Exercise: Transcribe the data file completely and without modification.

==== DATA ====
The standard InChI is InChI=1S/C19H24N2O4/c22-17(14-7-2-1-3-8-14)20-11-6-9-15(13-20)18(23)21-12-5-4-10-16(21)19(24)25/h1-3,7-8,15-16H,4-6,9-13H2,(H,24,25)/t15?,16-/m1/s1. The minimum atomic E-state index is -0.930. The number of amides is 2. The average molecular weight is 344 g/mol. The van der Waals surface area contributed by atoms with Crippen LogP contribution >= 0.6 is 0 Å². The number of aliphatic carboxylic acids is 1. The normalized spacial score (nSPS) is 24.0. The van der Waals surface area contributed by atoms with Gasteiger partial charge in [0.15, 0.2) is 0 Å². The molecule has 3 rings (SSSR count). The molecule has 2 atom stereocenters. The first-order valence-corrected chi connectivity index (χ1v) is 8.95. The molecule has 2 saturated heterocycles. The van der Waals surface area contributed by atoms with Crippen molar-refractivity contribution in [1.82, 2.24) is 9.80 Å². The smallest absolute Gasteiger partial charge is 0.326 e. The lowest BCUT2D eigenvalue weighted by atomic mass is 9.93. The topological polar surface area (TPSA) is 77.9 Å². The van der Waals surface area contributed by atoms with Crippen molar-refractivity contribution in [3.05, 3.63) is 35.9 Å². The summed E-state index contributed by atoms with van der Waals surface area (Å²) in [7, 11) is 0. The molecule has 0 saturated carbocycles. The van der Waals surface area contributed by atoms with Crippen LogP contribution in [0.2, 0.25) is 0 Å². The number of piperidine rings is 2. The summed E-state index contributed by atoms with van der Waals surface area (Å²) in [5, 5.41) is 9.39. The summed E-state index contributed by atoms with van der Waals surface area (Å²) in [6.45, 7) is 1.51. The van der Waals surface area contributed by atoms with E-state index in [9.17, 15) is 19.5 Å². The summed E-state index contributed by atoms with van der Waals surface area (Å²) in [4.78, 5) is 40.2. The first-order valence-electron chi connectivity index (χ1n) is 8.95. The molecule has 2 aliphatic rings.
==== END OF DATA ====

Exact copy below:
The standard InChI is InChI=1S/C19H24N2O4/c22-17(14-7-2-1-3-8-14)20-11-6-9-15(13-20)18(23)21-12-5-4-10-16(21)19(24)25/h1-3,7-8,15-16H,4-6,9-13H2,(H,24,25)/t15?,16-/m1/s1. The minimum atomic E-state index is -0.930. The number of amides is 2. The average molecular weight is 344 g/mol. The van der Waals surface area contributed by atoms with Crippen LogP contribution >= 0.6 is 0 Å². The number of aliphatic carboxylic acids is 1. The normalized spacial score (nSPS) is 24.0. The van der Waals surface area contributed by atoms with Gasteiger partial charge in [0.15, 0.2) is 0 Å². The molecule has 3 rings (SSSR count). The molecule has 2 atom stereocenters. The first-order valence-corrected chi connectivity index (χ1v) is 8.95. The molecule has 2 saturated heterocycles. The van der Waals surface area contributed by atoms with Crippen molar-refractivity contribution in [1.82, 2.24) is 9.80 Å². The smallest absolute Gasteiger partial charge is 0.326 e. The lowest BCUT2D eigenvalue weighted by atomic mass is 9.93. The topological polar surface area (TPSA) is 77.9 Å². The van der Waals surface area contributed by atoms with Crippen molar-refractivity contribution in [3.05, 3.63) is 35.9 Å². The summed E-state index contributed by atoms with van der Waals surface area (Å²) in [7, 11) is 0. The molecule has 0 saturated carbocycles. The van der Waals surface area contributed by atoms with Crippen LogP contribution in [0.2, 0.25) is 0 Å². The number of piperidine rings is 2. The summed E-state index contributed by atoms with van der Waals surface area (Å²) in [5, 5.41) is 9.39. The summed E-state index contributed by atoms with van der Waals surface area (Å²) in [6.45, 7) is 1.51. The van der Waals surface area contributed by atoms with E-state index in [9.17, 15) is 19.5 Å². The summed E-state index contributed by atoms with van der Waals surface area (Å²) in [4.78, 5) is 40.2. The first-order valence-electron chi connectivity index (χ1n) is 8.95. The molecule has 2 aliphatic rings.